There are many different display technologies used in smartphones, tablets, and other ultramobile devices. The most common of these (in no particular order) are:
There are also several ways to lay out the subpixels in a display. The RGB stripe subpixel matrix is the most common, with each pixel containing one red, one green, and one blue dot.
PenTile subpixel matrices arrange the subpixels in a checkerboard pattern, which can offer different advantages depending on the implementation, but requires an even number of dots per pixel. Samsung's RG-BG implementation is probably the best known, with two subpixels per pixel. This allows Samsung to increase the effective pixel density by 33%, while retaining the full number of green subpixels. Because human vision peaks in the green portion of the visible spectrum and falls off towards red and blue, the red and blue subpixels are less important for overall smoothness. Nonetheless, it's still possible to notice the lack of red and blue subpixels, especially on thin, vertical, blue UI elements.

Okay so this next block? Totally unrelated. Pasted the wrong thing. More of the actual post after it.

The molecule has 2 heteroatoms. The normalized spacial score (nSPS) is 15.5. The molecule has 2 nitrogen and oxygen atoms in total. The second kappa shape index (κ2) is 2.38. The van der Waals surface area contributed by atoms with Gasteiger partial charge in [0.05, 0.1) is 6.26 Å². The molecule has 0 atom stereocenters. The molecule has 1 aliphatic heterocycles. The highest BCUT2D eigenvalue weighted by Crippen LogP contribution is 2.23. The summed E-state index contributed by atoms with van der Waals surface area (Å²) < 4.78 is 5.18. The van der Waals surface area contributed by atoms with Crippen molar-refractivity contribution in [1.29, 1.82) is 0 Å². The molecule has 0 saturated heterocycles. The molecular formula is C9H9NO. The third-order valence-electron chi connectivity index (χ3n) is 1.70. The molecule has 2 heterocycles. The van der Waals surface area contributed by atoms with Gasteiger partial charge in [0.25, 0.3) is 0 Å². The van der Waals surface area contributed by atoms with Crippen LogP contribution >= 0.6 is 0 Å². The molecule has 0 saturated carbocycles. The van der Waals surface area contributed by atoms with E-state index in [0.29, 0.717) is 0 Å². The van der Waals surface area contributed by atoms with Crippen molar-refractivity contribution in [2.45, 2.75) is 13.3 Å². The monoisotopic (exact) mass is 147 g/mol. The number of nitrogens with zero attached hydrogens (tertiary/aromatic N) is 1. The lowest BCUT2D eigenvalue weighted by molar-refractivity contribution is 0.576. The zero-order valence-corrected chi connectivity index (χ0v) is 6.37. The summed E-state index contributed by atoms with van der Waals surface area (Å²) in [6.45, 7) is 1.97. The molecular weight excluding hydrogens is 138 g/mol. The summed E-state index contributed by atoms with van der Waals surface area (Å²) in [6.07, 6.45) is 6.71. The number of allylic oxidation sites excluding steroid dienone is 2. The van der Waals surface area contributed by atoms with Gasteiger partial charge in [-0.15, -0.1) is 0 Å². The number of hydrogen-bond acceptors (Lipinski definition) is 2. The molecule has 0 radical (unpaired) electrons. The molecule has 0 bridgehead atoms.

Motorola has used an RG-BW PenTile subpixel matrix on some of their devices in the past in order to maximize brightness, but its lack of sharpness is clearly apparent, and was slammed by reviewers. Sony's WhiteMagic technology is probably the best implementation of the PenTile subpixel matrix, with 4 dots per pixel (RGBW).